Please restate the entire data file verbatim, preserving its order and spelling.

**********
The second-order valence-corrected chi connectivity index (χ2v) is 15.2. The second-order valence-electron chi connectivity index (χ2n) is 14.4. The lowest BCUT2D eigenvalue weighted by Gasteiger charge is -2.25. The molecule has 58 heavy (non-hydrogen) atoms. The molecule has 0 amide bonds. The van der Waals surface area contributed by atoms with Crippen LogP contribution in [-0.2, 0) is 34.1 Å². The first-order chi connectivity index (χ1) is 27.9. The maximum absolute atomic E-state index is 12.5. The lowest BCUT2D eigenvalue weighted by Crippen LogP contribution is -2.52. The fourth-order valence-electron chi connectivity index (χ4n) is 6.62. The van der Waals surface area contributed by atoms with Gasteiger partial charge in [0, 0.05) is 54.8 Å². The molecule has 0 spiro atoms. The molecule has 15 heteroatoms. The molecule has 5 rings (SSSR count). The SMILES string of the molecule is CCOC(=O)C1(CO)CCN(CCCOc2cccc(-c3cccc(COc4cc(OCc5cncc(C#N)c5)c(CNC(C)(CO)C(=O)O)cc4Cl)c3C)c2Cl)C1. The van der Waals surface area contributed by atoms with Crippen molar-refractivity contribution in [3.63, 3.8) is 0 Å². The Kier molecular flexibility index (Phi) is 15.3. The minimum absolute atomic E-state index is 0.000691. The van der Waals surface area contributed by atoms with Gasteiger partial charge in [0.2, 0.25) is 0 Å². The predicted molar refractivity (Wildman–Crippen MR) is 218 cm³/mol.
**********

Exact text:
The second-order valence-corrected chi connectivity index (χ2v) is 15.2. The second-order valence-electron chi connectivity index (χ2n) is 14.4. The lowest BCUT2D eigenvalue weighted by Gasteiger charge is -2.25. The molecule has 58 heavy (non-hydrogen) atoms. The molecule has 0 amide bonds. The van der Waals surface area contributed by atoms with Crippen LogP contribution in [-0.2, 0) is 34.1 Å². The first-order chi connectivity index (χ1) is 27.9. The maximum absolute atomic E-state index is 12.5. The lowest BCUT2D eigenvalue weighted by Crippen LogP contribution is -2.52. The fourth-order valence-electron chi connectivity index (χ4n) is 6.62. The van der Waals surface area contributed by atoms with Gasteiger partial charge in [0, 0.05) is 54.8 Å². The molecule has 0 spiro atoms. The molecule has 15 heteroatoms. The molecule has 5 rings (SSSR count). The SMILES string of the molecule is CCOC(=O)C1(CO)CCN(CCCOc2cccc(-c3cccc(COc4cc(OCc5cncc(C#N)c5)c(CNC(C)(CO)C(=O)O)cc4Cl)c3C)c2Cl)C1. The van der Waals surface area contributed by atoms with Crippen molar-refractivity contribution in [3.63, 3.8) is 0 Å². The Kier molecular flexibility index (Phi) is 15.3. The minimum absolute atomic E-state index is 0.000691. The van der Waals surface area contributed by atoms with Gasteiger partial charge in [0.2, 0.25) is 0 Å². The predicted molar refractivity (Wildman–Crippen MR) is 218 cm³/mol.